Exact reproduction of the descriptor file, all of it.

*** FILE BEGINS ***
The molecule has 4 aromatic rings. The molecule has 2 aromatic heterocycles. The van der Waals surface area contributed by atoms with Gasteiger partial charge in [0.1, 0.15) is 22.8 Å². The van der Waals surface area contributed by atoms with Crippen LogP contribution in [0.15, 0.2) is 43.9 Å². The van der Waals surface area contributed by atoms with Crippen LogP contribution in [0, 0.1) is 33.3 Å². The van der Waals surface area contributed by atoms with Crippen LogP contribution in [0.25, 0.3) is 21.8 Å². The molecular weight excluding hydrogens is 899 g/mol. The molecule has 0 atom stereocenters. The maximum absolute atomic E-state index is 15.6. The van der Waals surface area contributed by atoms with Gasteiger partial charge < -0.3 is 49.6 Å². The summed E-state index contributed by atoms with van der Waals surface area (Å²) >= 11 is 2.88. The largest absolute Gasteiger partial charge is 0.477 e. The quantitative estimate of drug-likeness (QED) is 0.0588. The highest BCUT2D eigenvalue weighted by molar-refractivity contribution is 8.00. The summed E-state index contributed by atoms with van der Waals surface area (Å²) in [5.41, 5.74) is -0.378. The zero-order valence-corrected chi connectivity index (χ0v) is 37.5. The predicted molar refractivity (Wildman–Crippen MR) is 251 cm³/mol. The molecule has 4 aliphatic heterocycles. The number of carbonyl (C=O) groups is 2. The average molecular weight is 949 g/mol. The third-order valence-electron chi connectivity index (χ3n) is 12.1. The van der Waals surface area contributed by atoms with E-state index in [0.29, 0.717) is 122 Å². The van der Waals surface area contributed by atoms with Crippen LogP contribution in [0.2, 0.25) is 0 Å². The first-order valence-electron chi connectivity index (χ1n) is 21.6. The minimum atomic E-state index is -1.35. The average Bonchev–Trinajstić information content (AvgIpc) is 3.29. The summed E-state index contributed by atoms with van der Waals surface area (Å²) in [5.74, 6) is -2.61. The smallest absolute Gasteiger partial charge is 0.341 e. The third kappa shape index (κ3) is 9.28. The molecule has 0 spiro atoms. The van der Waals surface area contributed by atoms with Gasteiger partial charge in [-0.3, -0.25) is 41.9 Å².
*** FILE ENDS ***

The molecule has 4 aromatic rings. The molecule has 2 aromatic heterocycles. The van der Waals surface area contributed by atoms with Gasteiger partial charge in [0.1, 0.15) is 22.8 Å². The van der Waals surface area contributed by atoms with Crippen LogP contribution in [0.15, 0.2) is 43.9 Å². The van der Waals surface area contributed by atoms with Crippen LogP contribution in [0, 0.1) is 33.3 Å². The van der Waals surface area contributed by atoms with Crippen LogP contribution in [0.25, 0.3) is 21.8 Å². The molecular weight excluding hydrogens is 899 g/mol. The molecule has 0 atom stereocenters. The maximum absolute atomic E-state index is 15.6. The van der Waals surface area contributed by atoms with Gasteiger partial charge < -0.3 is 49.6 Å². The summed E-state index contributed by atoms with van der Waals surface area (Å²) >= 11 is 2.88. The largest absolute Gasteiger partial charge is 0.477 e. The quantitative estimate of drug-likeness (QED) is 0.0588. The highest BCUT2D eigenvalue weighted by molar-refractivity contribution is 8.00. The summed E-state index contributed by atoms with van der Waals surface area (Å²) in [5.41, 5.74) is -0.378. The zero-order valence-corrected chi connectivity index (χ0v) is 37.5. The predicted molar refractivity (Wildman–Crippen MR) is 251 cm³/mol. The molecule has 4 aliphatic heterocycles. The number of carbonyl (C=O) groups is 2. The average molecular weight is 949 g/mol. The third-order valence-electron chi connectivity index (χ3n) is 12.1. The van der Waals surface area contributed by atoms with E-state index in [0.29, 0.717) is 122 Å². The van der Waals surface area contributed by atoms with Crippen LogP contribution in [0.2, 0.25) is 0 Å². The first-order valence-electron chi connectivity index (χ1n) is 21.6. The minimum atomic E-state index is -1.35. The average Bonchev–Trinajstić information content (AvgIpc) is 3.29. The summed E-state index contributed by atoms with van der Waals surface area (Å²) in [5.74, 6) is -2.61. The smallest absolute Gasteiger partial charge is 0.341 e. The third kappa shape index (κ3) is 9.28. The molecule has 0 spiro atoms. The van der Waals surface area contributed by atoms with Gasteiger partial charge in [-0.3, -0.25) is 41.9 Å².